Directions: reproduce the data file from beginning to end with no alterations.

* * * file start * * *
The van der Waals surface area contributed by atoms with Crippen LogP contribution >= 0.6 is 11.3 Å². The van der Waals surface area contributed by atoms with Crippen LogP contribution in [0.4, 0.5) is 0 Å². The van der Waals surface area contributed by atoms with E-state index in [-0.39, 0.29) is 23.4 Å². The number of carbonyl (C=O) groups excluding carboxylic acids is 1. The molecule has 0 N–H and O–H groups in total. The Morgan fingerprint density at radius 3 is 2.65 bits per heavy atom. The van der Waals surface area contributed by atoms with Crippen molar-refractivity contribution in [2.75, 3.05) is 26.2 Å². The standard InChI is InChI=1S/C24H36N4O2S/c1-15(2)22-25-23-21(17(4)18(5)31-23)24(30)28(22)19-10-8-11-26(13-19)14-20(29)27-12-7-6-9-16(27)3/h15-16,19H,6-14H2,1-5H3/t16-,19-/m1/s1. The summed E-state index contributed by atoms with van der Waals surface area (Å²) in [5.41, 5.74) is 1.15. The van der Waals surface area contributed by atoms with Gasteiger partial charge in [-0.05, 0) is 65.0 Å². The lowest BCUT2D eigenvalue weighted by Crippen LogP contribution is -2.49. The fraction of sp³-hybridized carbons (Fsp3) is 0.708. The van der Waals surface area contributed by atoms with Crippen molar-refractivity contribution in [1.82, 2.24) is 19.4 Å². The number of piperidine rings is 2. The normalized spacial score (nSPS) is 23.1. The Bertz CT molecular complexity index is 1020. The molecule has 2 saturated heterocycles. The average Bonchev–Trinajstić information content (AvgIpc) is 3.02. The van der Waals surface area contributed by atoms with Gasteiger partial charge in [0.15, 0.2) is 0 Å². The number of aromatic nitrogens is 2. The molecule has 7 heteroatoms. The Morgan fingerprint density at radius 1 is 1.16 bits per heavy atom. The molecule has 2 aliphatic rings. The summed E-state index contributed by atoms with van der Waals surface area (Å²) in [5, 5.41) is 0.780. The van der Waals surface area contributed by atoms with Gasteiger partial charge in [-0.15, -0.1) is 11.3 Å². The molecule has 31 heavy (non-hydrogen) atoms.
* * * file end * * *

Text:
The van der Waals surface area contributed by atoms with Crippen LogP contribution >= 0.6 is 11.3 Å². The van der Waals surface area contributed by atoms with Crippen LogP contribution in [0.4, 0.5) is 0 Å². The van der Waals surface area contributed by atoms with E-state index in [-0.39, 0.29) is 23.4 Å². The number of carbonyl (C=O) groups excluding carboxylic acids is 1. The molecule has 0 N–H and O–H groups in total. The Morgan fingerprint density at radius 3 is 2.65 bits per heavy atom. The van der Waals surface area contributed by atoms with Crippen molar-refractivity contribution in [2.75, 3.05) is 26.2 Å². The standard InChI is InChI=1S/C24H36N4O2S/c1-15(2)22-25-23-21(17(4)18(5)31-23)24(30)28(22)19-10-8-11-26(13-19)14-20(29)27-12-7-6-9-16(27)3/h15-16,19H,6-14H2,1-5H3/t16-,19-/m1/s1. The summed E-state index contributed by atoms with van der Waals surface area (Å²) in [5.41, 5.74) is 1.15. The van der Waals surface area contributed by atoms with Gasteiger partial charge in [-0.05, 0) is 65.0 Å². The lowest BCUT2D eigenvalue weighted by Crippen LogP contribution is -2.49. The fraction of sp³-hybridized carbons (Fsp3) is 0.708. The van der Waals surface area contributed by atoms with Crippen molar-refractivity contribution in [1.82, 2.24) is 19.4 Å². The number of piperidine rings is 2. The normalized spacial score (nSPS) is 23.1. The Bertz CT molecular complexity index is 1020. The molecule has 2 saturated heterocycles. The average Bonchev–Trinajstić information content (AvgIpc) is 3.02. The van der Waals surface area contributed by atoms with Gasteiger partial charge in [0.15, 0.2) is 0 Å². The number of aromatic nitrogens is 2. The molecule has 7 heteroatoms. The Morgan fingerprint density at radius 1 is 1.16 bits per heavy atom. The molecule has 2 aliphatic rings. The summed E-state index contributed by atoms with van der Waals surface area (Å²) in [5, 5.41) is 0.780. The van der Waals surface area contributed by atoms with Gasteiger partial charge in [-0.15, -0.1) is 11.3 Å². The molecule has 31 heavy (non-hydrogen) atoms.